Giving up homeschooling- anyone BTDT? - Mothering Forums

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#1 of 9 Old 03-21-2012, 12:29 PM - Thread Starter
 
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I'm at the point with DD1 where I'm considering giving up homeschooling (we were unschooling for now).  it's not a for sure thing.. if you've BTDT and have had to give it up due to your child's medical/special needs, can you help me out and help me feel better about it?

 

DD is 4yo.  She is going in to the OT tomorrow for her first re-eval in a year (she was evaluated a year ago and put on a waiting list).  We suspect some sort of ASD thing going on- she is a very bright child with serious quirks and behavior issues.  She has social anxiety as well, and is just "different" in general.  She'll be seeing the OT weekly.

 

I'm worried she'd be labeled the "shy kid" by teachers and not be eligible for an IEP (not sure how that works- we don't have a diagnosis other than sensory processing disorder, at this point), like I was, and struggle in a classroom environment.  

 

I'm worried she's not "academically" ready for preschool or kindergarten.  Her birthday is in December, so this school year she'd be in the second year of preschool.  She doesn't know how to read, but I'm not sure when kids are taught to read.  She knows all of her uppercase letters and some lowercase ones.  She can write them just fine.  She can't count in order to 10- she has always, always struggled with numbers (though she can recognize numbers 1-9).  She can count to four.  She has done some adding on her own with blueberries but that was the extent of it.  She'd rather build a blanket tent or a tower with blocks, or color.  She colors all day long... and she memorizes books.

 

I've been reluctant to put her in public school because we've been very media free.. no TV, no character stuff, nothing like that.  I like it.  I know things would change.  I'm afraid of it but willing to accept it, I think.  Our local school, where she'd be going, has nickelodeon listed and linked as one of their resources for pre-k students to go to on their website.  That worries me.

 

I want to put her in school because I feel like she needs the socialization part.  I feel like her behavior issues are control oriented and she needs to learn how to work with others.  I feel like she's going to need an IEP.  Her issues IMO will most certainly affect her education.  

 

And then, I sorta feel sick to my stomach, and feel like I'm institutionalizing her..  I just don't know how I feel about it.  I know my husband will oppose it (even though he wouldn't be doing ANY of the homeschooling and always says "it's up to you" implying that if it backfires it's all my fault).  Family members will say "I told you so!", and I'm just.. ugh.  I don't know.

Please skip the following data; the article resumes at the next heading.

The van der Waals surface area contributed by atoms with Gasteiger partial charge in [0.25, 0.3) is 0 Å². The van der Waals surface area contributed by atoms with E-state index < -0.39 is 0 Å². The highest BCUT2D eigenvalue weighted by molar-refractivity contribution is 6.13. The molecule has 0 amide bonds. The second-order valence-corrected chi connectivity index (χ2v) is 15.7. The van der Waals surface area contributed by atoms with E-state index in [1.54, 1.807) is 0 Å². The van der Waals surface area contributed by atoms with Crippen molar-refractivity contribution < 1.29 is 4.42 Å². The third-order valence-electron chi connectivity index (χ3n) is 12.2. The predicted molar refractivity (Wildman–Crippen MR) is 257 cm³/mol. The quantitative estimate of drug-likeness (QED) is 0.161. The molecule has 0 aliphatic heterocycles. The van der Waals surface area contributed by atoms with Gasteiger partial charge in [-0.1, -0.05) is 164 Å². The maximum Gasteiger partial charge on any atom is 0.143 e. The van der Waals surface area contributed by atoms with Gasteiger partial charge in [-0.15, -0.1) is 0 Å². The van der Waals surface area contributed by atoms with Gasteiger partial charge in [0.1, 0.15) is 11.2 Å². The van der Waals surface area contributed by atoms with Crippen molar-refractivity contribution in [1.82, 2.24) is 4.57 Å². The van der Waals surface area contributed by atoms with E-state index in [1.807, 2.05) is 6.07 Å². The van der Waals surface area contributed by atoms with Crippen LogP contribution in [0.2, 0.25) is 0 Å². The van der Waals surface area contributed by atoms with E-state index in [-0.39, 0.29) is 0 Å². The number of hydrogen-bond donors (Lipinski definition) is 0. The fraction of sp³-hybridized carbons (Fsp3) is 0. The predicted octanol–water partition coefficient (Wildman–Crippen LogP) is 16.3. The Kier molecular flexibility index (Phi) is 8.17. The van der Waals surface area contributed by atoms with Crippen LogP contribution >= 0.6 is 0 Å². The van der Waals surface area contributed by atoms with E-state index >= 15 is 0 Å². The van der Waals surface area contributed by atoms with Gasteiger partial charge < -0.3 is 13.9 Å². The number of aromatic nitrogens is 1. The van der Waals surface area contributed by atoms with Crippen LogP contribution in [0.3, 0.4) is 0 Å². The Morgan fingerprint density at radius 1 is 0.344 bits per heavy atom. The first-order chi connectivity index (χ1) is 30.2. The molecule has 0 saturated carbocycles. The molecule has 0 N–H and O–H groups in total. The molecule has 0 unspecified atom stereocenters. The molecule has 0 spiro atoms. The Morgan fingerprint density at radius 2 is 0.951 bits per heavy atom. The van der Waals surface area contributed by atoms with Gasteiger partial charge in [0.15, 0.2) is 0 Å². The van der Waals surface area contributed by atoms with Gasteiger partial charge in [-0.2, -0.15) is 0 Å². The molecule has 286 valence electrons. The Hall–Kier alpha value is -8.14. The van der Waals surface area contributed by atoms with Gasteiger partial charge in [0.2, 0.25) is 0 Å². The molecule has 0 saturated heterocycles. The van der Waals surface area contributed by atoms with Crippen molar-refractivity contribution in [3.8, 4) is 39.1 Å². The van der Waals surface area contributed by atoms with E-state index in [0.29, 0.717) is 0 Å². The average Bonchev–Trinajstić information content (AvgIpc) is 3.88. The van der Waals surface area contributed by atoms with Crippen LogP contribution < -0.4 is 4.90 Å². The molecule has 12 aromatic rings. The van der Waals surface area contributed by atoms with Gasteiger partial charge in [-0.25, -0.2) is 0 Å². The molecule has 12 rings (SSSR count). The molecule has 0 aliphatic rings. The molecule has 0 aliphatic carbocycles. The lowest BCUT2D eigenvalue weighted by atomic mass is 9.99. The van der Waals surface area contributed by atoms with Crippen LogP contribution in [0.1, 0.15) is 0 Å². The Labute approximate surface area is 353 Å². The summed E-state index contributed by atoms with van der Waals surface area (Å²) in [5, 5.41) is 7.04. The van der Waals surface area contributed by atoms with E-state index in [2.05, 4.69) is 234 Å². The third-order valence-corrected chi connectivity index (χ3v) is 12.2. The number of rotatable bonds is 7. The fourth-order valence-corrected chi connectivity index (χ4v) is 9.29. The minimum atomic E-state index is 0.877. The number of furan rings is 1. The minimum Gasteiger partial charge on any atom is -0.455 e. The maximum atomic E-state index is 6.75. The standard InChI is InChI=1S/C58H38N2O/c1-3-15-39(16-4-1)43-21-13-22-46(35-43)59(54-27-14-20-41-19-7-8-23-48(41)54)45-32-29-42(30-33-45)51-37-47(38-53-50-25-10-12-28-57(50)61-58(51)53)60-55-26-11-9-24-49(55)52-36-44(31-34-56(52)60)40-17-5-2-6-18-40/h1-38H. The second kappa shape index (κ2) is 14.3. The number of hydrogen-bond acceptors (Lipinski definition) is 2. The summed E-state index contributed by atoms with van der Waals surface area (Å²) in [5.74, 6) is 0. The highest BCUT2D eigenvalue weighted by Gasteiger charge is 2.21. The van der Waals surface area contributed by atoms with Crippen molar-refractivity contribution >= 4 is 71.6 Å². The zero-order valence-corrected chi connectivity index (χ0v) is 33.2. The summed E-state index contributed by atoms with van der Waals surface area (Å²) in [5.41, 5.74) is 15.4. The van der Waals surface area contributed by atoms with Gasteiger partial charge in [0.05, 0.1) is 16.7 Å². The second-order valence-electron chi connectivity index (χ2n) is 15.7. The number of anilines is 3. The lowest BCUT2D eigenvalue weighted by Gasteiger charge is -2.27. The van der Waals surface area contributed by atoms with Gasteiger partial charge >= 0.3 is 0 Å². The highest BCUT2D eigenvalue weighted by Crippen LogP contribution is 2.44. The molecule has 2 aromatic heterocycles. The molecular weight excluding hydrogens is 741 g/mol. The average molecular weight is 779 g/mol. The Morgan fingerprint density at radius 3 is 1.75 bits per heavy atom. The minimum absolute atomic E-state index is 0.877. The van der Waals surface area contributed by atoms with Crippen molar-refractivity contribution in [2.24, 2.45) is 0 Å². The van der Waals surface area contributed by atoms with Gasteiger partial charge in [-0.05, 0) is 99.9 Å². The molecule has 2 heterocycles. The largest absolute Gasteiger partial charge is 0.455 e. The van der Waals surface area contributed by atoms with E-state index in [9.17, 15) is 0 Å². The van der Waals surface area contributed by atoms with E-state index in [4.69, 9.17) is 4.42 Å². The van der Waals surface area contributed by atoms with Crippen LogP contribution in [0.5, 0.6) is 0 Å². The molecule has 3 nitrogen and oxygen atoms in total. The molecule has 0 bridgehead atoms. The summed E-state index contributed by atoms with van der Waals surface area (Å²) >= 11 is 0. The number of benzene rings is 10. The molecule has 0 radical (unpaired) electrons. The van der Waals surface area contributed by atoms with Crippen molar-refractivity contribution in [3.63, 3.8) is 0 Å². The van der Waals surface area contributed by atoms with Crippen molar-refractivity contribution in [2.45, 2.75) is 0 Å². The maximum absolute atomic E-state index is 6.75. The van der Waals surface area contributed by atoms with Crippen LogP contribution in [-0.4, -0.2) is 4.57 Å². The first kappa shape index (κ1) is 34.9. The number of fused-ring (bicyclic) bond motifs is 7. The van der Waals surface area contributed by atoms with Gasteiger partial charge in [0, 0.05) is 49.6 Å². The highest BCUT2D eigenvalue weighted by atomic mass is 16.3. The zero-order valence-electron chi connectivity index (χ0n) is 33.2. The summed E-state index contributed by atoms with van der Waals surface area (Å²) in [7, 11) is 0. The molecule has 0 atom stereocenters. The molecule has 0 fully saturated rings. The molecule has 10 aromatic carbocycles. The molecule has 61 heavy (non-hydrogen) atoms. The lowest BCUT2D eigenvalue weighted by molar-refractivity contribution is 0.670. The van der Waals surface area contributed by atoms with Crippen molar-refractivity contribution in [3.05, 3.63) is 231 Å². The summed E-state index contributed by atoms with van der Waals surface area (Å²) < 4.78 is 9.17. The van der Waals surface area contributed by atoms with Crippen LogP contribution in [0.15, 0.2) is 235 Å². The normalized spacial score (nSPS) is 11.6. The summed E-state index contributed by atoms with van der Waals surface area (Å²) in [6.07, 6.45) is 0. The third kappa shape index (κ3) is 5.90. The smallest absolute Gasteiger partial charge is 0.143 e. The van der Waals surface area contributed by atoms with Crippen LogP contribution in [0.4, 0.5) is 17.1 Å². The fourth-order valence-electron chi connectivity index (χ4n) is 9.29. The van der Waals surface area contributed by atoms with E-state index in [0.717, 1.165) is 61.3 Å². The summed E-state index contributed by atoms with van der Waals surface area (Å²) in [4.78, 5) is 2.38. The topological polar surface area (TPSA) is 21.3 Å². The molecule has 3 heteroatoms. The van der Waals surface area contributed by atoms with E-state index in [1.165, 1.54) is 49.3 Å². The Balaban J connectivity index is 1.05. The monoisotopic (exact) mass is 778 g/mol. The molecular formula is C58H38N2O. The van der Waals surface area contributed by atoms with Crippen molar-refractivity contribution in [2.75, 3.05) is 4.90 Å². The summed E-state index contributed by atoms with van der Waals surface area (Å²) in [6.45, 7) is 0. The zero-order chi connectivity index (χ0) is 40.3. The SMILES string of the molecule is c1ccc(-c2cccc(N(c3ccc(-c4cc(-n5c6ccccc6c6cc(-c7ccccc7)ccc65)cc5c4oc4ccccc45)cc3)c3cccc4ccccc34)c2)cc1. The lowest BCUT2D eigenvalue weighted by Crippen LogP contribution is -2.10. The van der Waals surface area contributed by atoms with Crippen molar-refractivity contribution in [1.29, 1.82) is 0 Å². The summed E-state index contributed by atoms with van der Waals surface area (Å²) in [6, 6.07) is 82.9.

Thoughts?


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#2 of 9 Old 03-21-2012, 12:58 PM
 
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I don't have experience putting them in school but I do homeschool and I have a 6yo son who has ADHD and has high-functioning Autism.  You wouldn't be able to tell but he does some things that stand out and he has a hard time with social situations like reading cues.  I wouldn't put my son into school because he would be eaten alive.  I know he would.  I don't know all of your daughter's quirks so it could be completely different.  Is there other homeschooling families in your area?  Any groups you could join?  With my son I prefer to go to outings that I can be there for.  I need to make sure he is ok.  He would bother a kid so much and the kid could hurt him to make him stop.  I feel I need to be there to intervene and help guide my son.  

If you are wanting to homeschool I would search out play groups for socialization and you could still have your child go to someone for help.  They don't have to be in school.  I haven't decided if we are going to get help for my son or if I am going to continue to research about him and help him myself.  The answer doesn't have to be school if you don't want it to be.  I guess it all depends on what you really want and make it happen.  I want to homeschool so I do all that I can to make that happen.  If you would rather school or think that may be best then you could do that.  Follow your heart and instincts.  There is also a lot of places on the internet (like groups for parents) that you can get support from specifically for your daughter.  Good luck. :)

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#3 of 9 Old 03-21-2012, 01:06 PM
 
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I think academically, she will be fine if you put her in Kindergarten next year.  They really aren't expected to know much and it is mostly play and circle time and stuff like that.  If it doesn't go well you could always pull her out.  The services a school could provide might be beneficial.  Can you find out if any school type services would be available to you as a homeschooler?

 

I also think she would be fine if you don't do school.  Connecting with the local homelearning communities would be  big help.  If you aren't already involved you could look for a yahoo group or something. Where I live (BC) there is a very supportive community and I'm not sure I could manage without that.  LLL often has other home learning moms too.